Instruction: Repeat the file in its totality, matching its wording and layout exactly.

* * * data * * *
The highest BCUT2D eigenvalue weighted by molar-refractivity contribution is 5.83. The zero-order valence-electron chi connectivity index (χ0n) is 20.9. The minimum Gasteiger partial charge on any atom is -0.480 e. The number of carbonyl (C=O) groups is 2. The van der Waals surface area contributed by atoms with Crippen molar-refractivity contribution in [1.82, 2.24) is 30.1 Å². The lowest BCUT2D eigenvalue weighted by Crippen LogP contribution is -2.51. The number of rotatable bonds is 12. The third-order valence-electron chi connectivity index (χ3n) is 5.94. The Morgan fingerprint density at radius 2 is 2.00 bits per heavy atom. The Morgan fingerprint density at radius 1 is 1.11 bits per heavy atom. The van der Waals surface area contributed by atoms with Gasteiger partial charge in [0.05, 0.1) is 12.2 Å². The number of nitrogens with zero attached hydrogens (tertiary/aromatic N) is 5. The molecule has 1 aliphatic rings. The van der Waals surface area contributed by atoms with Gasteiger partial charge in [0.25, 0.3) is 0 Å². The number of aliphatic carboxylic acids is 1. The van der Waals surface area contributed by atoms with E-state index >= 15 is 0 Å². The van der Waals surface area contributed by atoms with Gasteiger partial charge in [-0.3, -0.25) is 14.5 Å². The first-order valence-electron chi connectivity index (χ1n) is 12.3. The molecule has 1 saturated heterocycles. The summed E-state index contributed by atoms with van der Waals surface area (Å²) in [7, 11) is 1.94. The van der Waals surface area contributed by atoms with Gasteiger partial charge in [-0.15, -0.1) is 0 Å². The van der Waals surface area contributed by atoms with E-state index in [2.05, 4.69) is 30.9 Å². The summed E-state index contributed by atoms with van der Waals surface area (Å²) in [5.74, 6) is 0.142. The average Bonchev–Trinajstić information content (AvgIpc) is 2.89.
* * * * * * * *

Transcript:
The highest BCUT2D eigenvalue weighted by molar-refractivity contribution is 5.83. The zero-order valence-electron chi connectivity index (χ0n) is 20.9. The minimum Gasteiger partial charge on any atom is -0.480 e. The number of carbonyl (C=O) groups is 2. The van der Waals surface area contributed by atoms with Crippen molar-refractivity contribution in [1.82, 2.24) is 30.1 Å². The lowest BCUT2D eigenvalue weighted by Crippen LogP contribution is -2.51. The number of rotatable bonds is 12. The third-order valence-electron chi connectivity index (χ3n) is 5.94. The Morgan fingerprint density at radius 2 is 2.00 bits per heavy atom. The Morgan fingerprint density at radius 1 is 1.11 bits per heavy atom. The van der Waals surface area contributed by atoms with Gasteiger partial charge in [0.05, 0.1) is 12.2 Å². The number of nitrogens with zero attached hydrogens (tertiary/aromatic N) is 5. The molecule has 1 aliphatic rings. The van der Waals surface area contributed by atoms with Gasteiger partial charge in [0.25, 0.3) is 0 Å². The number of aliphatic carboxylic acids is 1. The van der Waals surface area contributed by atoms with E-state index >= 15 is 0 Å². The van der Waals surface area contributed by atoms with Gasteiger partial charge in [-0.3, -0.25) is 14.5 Å². The first-order valence-electron chi connectivity index (χ1n) is 12.3. The molecule has 1 saturated heterocycles. The summed E-state index contributed by atoms with van der Waals surface area (Å²) in [7, 11) is 1.94. The van der Waals surface area contributed by atoms with Gasteiger partial charge in [-0.15, -0.1) is 0 Å². The van der Waals surface area contributed by atoms with E-state index in [2.05, 4.69) is 30.9 Å². The summed E-state index contributed by atoms with van der Waals surface area (Å²) in [5.74, 6) is 0.142. The average Bonchev–Trinajstić information content (AvgIpc) is 2.89.